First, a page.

“Quite obviously, the biggest failure at Westgate was not securing all people emerging from the building, including those who were taken to hospitals. They all had a story of interest to security personnel. Everybody at Westgate — if not all of Nairobi — should have been regarded as a suspect. All exits and entrances to the city, all airports and border points should have been sealed for as long it was needed to screen people.”
A recent example of this kind of ruthless police efficiency was the aftermath of the bombing that took place at the end of the Boston City Marathon in the US. Immediately after the explosions, the entire city was put on a virtual lockdown, and police arrested suspects who were far from the scene of crime.
“To do this kind of thing,” says the retired officer, “you must have drills during peace-time. Regrettably, some people committed mass murder here and then ran away with the survivors, past security personnel.”
He points out that the National Security Intelligence Service as presently constituted legally does not have arresting powers.
Unlike other intelligence services, such as Israel’s Mossad, Russia’s KGB or America’s CIA, which are mandated to act on the intelligence they gather, Kenya’s spying body can only pass on that information to another authority. Whether that authority chooses to act on it or not is beyond the NSIS.
As far as he is concerned, this is an anomaly that must be corrected as soon as possible, for it is fodder for a frustrating blame game. The NSIS, therefore, should have arresting powers.
This, though, would require a great shift in the psyche of Kenyans, more so those old enough to remember the Kanu era.
The NSIS, in those days called the Special Branch, was the most notorious security arm of the government in making dissidents disappear — to their graves or to exile. Mindful of that, framers of Kenya’s current Constitution went out of their way to make the NSIS as unthreatening as they possibly could.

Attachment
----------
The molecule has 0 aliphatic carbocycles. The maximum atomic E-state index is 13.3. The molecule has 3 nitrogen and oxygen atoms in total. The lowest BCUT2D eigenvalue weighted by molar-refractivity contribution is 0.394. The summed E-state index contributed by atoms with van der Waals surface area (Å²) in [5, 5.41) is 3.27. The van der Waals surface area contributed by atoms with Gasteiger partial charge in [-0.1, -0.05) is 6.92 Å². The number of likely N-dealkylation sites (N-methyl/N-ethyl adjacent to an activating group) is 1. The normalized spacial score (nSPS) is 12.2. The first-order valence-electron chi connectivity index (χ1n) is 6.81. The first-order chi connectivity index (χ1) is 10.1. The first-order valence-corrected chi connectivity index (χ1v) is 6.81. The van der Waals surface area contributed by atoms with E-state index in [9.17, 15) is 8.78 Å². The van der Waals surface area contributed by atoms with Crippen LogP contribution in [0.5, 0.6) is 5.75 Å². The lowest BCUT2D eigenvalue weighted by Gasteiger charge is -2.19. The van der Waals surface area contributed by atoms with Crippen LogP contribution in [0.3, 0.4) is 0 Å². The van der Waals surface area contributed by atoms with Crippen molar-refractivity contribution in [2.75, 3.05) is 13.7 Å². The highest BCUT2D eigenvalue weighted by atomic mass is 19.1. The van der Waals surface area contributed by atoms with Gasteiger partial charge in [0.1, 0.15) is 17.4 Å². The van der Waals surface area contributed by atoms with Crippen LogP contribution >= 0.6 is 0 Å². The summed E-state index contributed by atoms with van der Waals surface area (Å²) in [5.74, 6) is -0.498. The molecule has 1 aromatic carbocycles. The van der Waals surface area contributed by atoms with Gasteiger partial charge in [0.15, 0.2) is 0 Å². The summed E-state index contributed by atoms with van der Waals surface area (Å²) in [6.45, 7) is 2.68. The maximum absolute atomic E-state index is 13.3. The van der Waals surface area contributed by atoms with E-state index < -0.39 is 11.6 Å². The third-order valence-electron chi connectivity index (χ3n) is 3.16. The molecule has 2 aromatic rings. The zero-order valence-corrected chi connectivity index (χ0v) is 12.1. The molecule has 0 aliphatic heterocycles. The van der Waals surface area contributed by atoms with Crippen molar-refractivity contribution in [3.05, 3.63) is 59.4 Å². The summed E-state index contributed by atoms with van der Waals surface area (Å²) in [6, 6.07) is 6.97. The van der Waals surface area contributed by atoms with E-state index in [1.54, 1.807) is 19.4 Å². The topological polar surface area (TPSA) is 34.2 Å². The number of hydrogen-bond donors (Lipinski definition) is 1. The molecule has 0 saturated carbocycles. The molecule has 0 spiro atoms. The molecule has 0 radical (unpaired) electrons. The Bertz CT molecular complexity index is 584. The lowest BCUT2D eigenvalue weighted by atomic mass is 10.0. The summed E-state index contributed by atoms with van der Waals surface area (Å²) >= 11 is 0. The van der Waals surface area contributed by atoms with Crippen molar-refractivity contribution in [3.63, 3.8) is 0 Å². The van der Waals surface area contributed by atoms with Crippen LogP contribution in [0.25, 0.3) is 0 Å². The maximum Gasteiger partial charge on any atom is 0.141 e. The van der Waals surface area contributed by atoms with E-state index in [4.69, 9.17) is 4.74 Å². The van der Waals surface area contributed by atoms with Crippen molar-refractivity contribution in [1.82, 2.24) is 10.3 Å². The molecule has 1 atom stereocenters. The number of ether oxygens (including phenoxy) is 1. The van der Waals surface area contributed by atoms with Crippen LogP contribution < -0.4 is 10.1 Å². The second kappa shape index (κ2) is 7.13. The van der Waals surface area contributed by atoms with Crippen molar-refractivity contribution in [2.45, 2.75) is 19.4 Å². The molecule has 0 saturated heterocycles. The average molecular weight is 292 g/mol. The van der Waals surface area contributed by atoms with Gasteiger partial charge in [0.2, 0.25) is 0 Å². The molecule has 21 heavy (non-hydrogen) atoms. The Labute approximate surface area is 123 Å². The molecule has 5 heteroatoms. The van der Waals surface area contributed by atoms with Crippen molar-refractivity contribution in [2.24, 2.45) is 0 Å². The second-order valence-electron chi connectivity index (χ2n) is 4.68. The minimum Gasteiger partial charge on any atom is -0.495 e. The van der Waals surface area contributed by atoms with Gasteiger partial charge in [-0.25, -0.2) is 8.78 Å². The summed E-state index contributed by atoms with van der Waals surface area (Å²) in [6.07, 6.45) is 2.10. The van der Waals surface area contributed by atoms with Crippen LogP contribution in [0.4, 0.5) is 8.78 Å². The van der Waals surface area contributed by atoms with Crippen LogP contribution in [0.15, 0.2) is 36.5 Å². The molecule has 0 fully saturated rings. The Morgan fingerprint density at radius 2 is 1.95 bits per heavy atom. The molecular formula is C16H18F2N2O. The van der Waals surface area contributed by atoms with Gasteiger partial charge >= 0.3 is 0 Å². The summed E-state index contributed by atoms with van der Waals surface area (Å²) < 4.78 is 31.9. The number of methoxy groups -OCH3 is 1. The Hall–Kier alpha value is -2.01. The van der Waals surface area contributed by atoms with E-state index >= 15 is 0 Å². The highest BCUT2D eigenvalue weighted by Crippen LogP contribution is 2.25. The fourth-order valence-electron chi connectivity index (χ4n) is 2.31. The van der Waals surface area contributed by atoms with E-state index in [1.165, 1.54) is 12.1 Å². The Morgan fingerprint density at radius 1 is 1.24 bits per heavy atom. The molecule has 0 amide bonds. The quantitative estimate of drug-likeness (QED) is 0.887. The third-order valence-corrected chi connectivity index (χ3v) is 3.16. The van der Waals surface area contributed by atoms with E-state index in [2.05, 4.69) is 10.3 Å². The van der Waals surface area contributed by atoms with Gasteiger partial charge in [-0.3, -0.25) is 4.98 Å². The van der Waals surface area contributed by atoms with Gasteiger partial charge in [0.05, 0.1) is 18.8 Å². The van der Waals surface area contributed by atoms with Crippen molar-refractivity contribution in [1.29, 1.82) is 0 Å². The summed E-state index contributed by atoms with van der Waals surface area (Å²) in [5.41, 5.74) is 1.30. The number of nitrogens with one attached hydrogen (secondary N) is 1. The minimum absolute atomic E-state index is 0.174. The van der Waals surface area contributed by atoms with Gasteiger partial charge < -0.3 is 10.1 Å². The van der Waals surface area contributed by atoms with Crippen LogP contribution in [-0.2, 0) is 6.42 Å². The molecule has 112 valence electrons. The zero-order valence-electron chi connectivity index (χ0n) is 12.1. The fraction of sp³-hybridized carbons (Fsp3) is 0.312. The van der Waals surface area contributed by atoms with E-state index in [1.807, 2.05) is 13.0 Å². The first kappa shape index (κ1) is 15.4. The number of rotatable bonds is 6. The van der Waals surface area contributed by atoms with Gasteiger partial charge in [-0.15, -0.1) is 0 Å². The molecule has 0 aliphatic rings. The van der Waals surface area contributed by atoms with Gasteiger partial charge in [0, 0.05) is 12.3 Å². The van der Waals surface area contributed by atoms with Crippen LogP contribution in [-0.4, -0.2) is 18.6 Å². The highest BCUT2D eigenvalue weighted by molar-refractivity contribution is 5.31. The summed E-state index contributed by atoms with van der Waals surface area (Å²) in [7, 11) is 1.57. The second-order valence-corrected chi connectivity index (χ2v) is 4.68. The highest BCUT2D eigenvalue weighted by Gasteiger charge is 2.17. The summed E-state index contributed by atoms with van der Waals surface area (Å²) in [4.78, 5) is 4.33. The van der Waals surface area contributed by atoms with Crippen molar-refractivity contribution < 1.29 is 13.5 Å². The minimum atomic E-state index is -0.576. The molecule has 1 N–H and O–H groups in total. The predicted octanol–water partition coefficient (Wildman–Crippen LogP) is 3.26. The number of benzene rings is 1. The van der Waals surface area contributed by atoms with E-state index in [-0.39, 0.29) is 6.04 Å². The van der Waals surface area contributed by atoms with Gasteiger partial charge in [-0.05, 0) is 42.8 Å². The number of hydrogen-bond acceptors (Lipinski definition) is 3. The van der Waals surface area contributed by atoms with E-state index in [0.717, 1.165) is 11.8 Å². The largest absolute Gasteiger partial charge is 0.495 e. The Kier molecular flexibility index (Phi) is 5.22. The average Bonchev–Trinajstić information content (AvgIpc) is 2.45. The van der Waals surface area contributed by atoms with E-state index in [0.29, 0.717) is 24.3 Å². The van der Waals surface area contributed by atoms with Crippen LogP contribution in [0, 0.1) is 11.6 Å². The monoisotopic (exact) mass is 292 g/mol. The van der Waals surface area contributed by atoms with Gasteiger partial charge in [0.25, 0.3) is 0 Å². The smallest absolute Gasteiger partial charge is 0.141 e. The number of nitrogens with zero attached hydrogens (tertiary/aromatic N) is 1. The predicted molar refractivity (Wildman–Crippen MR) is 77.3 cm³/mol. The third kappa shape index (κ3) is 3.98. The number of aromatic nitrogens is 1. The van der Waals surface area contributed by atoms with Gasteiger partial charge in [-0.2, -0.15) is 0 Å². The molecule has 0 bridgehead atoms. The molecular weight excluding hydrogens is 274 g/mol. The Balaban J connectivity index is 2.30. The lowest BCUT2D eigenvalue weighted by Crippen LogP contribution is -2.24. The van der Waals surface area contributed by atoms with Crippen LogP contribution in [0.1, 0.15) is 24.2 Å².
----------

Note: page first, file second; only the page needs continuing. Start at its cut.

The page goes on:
But, in light of Westgate, it may become necessary to make a U-turn.
Lt-Gen Njoroge, an alumnus of Army War College in the US, among, other institutions, was a long-standing military theorist and trainer in the KDF. His career stretched from 1969 to 2004, most of it as a trainer, save for a few command postings.
He taught weapons and tactics to lower-cadre soldiers, operational art to middle-level officers and strategy and policy to colonels and generals. In 1981, he penned a detailed paper on urban warfare while at the Defence Staff College, and reading it today must make any Westgate witness wince.
In the paper, he strongly advocated joint training of the Army and the Police since in situations such as Westgate, they would be required to work together. It still does not happen, and this is thought to have resulted in a friendly fire incident during the siege.
“At the moment,” he wrote in 1981, “there is no joint training that is carried out between the GSU and the Army in dealing with urban violence, and since we shall come to aid them in case of failure, we must train together for the sake of command and control. This will make us know their capabilities and limitations. The Joint Headquarters would also practise the aspect of command control, and I feel this aspect is very necessary.